We buy a LOT of seeds around here. Of course, that’s because we grow a lot of stuff. We do buy many of our seeds in bulk to save some money but don’t always plant all of it by the end of the season. So, when those seed catalogs start rolling in at the beginning of the year I do an inventory of what’s left from the previous year before ordering anything. Sometimes I come across seeds in my stash from two or more seasons ago – varieties we didn’t use again right away or a veggie we skipped a year planting. Thankfully most seeds, if stored properly, will last several seasons. But their germination rate does drop over time and that’s important to know, especially if you’ve only got space for a few plants in your garden. Before deciding whether to include seeds as part of my inventory, or toss them and order new ones, I do a germination test. If you’ve got seeds laying around and you’re not sure whether to toss or keep, here’s some help.
Basic Seed Germination Test
What you’ll need:
How to test:
1. Tear a paper towel in half and moisten it with water. I soak it down, then squeeze most of the extra out. It needs to be moist but not dripping.
2. Fold the paper towel in half and lay flat on your work surface.
3. Count 10 seeds from the variety you’re testing. Spread those seeds out on one half of the paper towel so that they’re not touching.
4. Fold the paper towel over on top of the seeds and press down lightly, essentially sealing the seeds inside.
5. Mark the variety of seed, the date you started the test, and the number of expected days to germination on the plastic bag.
6. Slide the paper towel with the seeds inside the bag and seal. If using fold-over sandwich bags, just fold it under itself to keep the towel from drying out too quickly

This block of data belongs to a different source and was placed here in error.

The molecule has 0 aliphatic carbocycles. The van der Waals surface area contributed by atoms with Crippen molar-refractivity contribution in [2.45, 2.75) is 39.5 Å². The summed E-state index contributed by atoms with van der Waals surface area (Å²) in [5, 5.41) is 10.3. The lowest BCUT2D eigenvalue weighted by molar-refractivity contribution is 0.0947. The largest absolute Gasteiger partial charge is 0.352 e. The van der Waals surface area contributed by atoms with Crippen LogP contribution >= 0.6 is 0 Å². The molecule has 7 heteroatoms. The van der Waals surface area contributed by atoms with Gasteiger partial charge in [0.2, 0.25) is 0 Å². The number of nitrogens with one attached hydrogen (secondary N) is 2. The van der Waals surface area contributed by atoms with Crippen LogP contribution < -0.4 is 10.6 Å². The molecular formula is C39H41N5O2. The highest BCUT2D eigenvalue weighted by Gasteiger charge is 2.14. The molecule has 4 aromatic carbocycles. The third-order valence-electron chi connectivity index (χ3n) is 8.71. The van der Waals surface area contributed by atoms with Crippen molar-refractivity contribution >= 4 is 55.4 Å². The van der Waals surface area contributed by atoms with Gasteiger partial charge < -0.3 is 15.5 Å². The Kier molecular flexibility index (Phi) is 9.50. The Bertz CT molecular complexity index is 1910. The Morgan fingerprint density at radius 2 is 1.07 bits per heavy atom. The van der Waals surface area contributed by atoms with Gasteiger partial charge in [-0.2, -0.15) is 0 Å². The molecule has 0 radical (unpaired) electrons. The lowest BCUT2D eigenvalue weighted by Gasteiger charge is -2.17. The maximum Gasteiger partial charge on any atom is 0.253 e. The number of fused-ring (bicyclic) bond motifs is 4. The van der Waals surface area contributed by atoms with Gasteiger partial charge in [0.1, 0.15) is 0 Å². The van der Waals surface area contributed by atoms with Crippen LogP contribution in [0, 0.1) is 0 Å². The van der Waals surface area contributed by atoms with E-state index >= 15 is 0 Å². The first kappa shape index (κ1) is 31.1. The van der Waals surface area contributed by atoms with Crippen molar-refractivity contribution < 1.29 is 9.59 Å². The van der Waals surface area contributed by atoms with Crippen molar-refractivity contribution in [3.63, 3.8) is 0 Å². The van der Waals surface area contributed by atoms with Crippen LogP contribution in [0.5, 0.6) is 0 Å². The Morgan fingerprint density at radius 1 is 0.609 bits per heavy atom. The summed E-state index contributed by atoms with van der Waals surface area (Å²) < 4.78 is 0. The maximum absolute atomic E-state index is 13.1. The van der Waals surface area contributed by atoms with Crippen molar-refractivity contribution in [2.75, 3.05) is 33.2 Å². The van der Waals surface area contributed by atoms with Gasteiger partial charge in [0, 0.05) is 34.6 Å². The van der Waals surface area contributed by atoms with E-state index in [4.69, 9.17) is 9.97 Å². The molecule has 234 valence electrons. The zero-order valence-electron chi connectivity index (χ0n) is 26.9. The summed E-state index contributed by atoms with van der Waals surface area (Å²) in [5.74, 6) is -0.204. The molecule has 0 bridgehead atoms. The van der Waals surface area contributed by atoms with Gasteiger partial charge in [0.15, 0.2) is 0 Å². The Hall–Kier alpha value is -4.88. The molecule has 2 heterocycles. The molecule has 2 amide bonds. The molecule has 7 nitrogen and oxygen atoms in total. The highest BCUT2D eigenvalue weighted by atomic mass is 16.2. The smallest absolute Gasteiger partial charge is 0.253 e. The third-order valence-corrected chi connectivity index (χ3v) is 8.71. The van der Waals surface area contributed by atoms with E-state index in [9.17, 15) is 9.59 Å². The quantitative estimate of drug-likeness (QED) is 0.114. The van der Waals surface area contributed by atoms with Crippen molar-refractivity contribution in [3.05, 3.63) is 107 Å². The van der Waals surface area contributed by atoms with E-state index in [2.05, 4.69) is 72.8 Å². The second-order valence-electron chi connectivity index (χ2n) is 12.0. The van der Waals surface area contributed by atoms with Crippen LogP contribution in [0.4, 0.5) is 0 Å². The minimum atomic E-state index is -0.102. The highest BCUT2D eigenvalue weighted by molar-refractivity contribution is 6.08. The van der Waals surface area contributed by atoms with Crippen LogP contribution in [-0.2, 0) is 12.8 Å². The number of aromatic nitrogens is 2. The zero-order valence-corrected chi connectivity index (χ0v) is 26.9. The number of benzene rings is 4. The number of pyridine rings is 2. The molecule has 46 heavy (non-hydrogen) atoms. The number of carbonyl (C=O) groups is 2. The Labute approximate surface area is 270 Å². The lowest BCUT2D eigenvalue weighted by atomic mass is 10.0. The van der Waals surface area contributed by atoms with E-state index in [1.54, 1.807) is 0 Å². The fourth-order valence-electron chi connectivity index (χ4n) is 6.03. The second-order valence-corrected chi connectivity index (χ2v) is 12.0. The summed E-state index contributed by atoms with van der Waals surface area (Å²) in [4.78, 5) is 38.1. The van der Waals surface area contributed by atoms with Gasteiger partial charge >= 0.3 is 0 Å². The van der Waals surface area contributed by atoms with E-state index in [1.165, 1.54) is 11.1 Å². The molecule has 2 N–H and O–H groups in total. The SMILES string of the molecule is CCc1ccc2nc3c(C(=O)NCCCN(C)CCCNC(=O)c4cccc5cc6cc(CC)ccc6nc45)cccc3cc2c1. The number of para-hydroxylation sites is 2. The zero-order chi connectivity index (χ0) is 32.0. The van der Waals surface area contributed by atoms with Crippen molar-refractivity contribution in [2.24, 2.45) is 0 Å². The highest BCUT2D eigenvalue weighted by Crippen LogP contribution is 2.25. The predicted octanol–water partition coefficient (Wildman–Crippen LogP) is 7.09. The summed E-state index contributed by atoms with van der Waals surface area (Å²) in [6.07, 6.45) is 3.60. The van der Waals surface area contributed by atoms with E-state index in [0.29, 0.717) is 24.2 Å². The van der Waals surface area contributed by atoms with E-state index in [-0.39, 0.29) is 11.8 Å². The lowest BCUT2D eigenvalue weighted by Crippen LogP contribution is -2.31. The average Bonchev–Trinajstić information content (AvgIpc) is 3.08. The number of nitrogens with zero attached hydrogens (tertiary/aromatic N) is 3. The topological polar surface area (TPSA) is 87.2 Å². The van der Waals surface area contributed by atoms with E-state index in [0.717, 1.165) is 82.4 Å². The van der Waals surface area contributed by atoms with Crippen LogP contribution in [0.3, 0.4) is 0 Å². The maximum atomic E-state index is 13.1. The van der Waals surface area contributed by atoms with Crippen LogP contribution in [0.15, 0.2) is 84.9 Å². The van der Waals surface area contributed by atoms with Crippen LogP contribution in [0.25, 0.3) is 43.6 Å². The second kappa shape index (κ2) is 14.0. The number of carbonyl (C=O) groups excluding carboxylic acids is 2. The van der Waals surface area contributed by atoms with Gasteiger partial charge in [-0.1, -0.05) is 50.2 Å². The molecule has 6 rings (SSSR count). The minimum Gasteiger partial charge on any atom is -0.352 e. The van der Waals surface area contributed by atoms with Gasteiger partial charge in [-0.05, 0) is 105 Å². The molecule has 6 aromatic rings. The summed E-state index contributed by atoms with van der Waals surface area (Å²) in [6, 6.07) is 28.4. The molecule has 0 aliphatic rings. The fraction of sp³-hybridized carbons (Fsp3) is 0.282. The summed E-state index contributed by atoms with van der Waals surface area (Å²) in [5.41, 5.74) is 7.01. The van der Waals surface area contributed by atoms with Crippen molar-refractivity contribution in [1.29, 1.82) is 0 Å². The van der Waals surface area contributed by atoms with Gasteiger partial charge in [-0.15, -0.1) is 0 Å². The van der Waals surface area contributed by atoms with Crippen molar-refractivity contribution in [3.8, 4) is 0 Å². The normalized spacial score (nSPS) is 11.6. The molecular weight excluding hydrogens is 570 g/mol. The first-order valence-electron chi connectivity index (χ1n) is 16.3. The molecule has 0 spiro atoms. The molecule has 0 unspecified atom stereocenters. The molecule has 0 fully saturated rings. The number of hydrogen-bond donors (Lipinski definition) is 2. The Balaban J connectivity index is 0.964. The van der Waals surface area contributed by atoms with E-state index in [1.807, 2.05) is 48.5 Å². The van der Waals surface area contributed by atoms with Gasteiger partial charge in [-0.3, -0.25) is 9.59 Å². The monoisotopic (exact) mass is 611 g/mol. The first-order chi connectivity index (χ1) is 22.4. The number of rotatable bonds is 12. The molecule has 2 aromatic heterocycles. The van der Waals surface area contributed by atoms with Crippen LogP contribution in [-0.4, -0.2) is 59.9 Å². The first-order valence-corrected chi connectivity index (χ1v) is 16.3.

7. Place the bag in a warm place out of direct sun. If you keep your house cool, like we do, use a seedling starter mat or heating pad to help. Be sure to put a couple layers of towels between the seeds and the heat source or you risk overheating the seeds and hindering sprouting (essentially cooking the seeds).
8. Check the bag every couple of days to be sure the towel stays moist. Spray the towel with water if it gets dry before sprouting.
Check your results
Once the expected days for germination have passed, count the number of seeds that sprouted. This will give you your germination rate. If 8 seeds sprouted you have a germination rate of 80%, which is good. Anything less than 60% is sketchy.
Generally if my germination rate is 50% or 60%, I’ll use the seeds but plant them more thickly than I would if they were germinating better. 70% or higher germination rate, I will plant as usual.
What you’re comfortable planting will depend on how much space you have and the number of seeds leftover. If you’ve got enough room and enough seeds to over plant, then go for it. But if you’ve got limited space and need what you plant to germinate with some assurances, you may only want to keep seeds that germinate at 80% or better and replace those that don’t. Either way, doing a simple germination test before placing your seed order may save you money and prevent more seeds from sitting around waiting to go in the ground next year. Happy planting!